Basic Japanese : Historical “I” in Japanese
Old-fashioned / historical “I” in Japanese
The following “I” pronouns are well-known and can be quite often heard / seen in historical stories especially those which are set in the Edo period.
But, these are rarely used in the present time.
- “Temae” literally means “before hand(s)”.
The near side of someone / something.
- Not for a regular use.
Mostly used in business on speaking or writing to customers.
(Actually, I can’t think of any other cases to use this.)
It’s still acceptable to use this in business now, but I suppose the plural form “temae-domo” is more common than the singular, “temae”.
[Ware / Wa]
- Used as “I”, “myself” or “you”.
Now it is seldom used as “I” or “myself”.
“Ware” for “you” is probably more often used by men in Kansai-dialect area, and it sounds rough.
- In the present fictional stories, I feel “ware” for “I” is sometimes used by non-human characters with tremendous power – summoned demons, for example.
So, this sounds aloof, haughty to me.
- The Japanese title of the novel “I, Robot” by Isaac Asimov is “Ware wa robotto”.
- Character using “ware”:
(In Kanji) “Hakumenn no mono” (lit. a person with a white face) from the manga “Ushio and Tora”
Akuma (in Japanese version, “Gouki” – lit. “powerful demon”) from the game “Street Fighter”
– Tips –
The word “wa(ga)” is often used as “my”.
For instance, “my home” can be translated as “wagaya”.
“Ga” in this case is the same as Japanese “no” (“of” in English) to show possession.
“Ya” is “house / home”.
So, the literal translation of “wagaya” is “a home of I” in English.
- Similar to the royal “we”, “chin” can be used only by the Emperor or the King.
This was from China, and it could be used by anybody in China before Qin Shi Huang.
- In Japan, the Emperor seemed to have used this until the end of the Pacific War.
When the Emperor announced on the radio to Japanese people that the Japanese Government surrendered without any conditions on August 15th of 1945, “chin” was used in the speech.
Then, Ango Sakaguchi wrote in his essay published in 1948 that the word “chin” had disappeared.
- The French phrase “L’Etat, c’est moi” by Louis 14 of France is translated as “Chin wa kokka nari” (lit. “I am the state”) in Japanese.
- In the old times, this was used by anybody regardless of age, sex, or background.
Also used in a first name (ex. Hitomaro) or as a suffix to show people’s affinity, like calling monkey (“saru” in Japanese) as “saru-maro”.
- Now, I suppose this is used by “kuge” (Japanese aristocrats) only in fictions.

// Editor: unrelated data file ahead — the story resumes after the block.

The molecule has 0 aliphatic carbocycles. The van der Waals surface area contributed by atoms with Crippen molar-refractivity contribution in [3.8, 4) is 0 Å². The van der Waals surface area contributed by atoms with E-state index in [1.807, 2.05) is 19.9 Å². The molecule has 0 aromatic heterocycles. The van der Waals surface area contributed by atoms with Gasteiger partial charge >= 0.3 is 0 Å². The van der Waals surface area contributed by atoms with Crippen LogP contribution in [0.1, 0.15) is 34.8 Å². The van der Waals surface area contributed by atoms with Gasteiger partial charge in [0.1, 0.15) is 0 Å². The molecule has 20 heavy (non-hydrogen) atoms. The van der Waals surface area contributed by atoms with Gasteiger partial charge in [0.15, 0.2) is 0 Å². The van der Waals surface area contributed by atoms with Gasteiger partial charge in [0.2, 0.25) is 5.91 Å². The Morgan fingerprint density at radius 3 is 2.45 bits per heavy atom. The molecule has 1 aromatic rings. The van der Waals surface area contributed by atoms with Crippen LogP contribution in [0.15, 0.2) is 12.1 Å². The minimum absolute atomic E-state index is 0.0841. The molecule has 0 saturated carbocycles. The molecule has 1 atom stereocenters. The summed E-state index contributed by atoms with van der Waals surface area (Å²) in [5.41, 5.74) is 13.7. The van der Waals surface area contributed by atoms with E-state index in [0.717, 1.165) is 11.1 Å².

- Character using “maro”:
The title character from the TV anime “Prince Mackaroo (Ojarumaru)”
Yoshimoto Imagawa from the TV game “Sengoku Basara”
- One of the Kanji characters for “yo” literally means “left-out”, and the other is “beforehand”.
- This was used commonly by people in every class except “tennou” (the Emperor) or “kuge”.
Kafu Nagai (1879 – 1959), a Japanese writer for example, used this.
- Now, this might be used in formal text or speech (quite rare, at least I’ve never seen anybody using it), although it sounds arrogant to a certain degree.
It probably owes to historical TV dramas, in which “yo” is used chiefly by ruling samurai.
- The literal meaning of the Kanji characters is “clumsy / bad person”.
It’s a humble pronoun used mostly by samurai, but could sound self-important depending on the user’s behaviour.
Often used by ninja too in fictions.
- Mainly in Kanji.
- Characters using “sessha”:
(In Kanji) Kanzo Hattori from “Ninja Hattori-kun”
Kenshin from “Rurouni Kenshin”
- The Kanji character literally means something / somebody, like English “X” for uncertain things / people or to avoid mentioning the name clearly.
- A humble pronoun, often used by samurai.
- Characters using “soregashi”:
Yukimura Sanada from the TV game “Sengoku Basara”
(In Hiragana) Mamezou from “Kekkaishi”
- Can be used as plural, but usually singular.
- It may give an egotistic impression.
- This pronoun always reminds me of a man stroking his mustache.
Don’t ask me why.
- Characters using “wagahai”:
(In Kanji) Alex Louis Armstrong from “Fullmetal Alchemist”
A cat with no name from the novel “I am a cat” (“Wagahai wa neko de aru”) by Soseki Natsume
- Derived from “atashi”.
- Used by general public, especially craftworkers.
In mysteries which are set in the old Tokyo of Edo era, henchmen of “okappiki” (a sort of policemen back then) frequently use this.
Maybe because of that, I have got an impression that “asshi” is mostly for men from the lower-middle / lower class.
- The Kanji character is much more often used as a “mistress” (in this case, its pronunciation is “mekake”).
Perhaps it’s the reason “warawa” is usually written in Hiragana in stories.
- The word “warawa” for “I” is the same as the word for a small child “warawa” (identical pronunciation but its Kanji character is different).
Thus, it was originally a modest pronoun for women.
Later, “warawa” was used chiefly by women in samurai families.
- Now in historical dramas or stories, this is sometimes used by women in the upper class like a princess, a queen, etc.
So, “warawa” perhaps gives a pompous impression.
- Character using “warawa”:
(In Hiragana) Dakki from the manga “Houshin Engi”
Actually, there are more words for “I” in Japanese including local variants.
To introduce all of them is almost impossible because how many are left is unknown.
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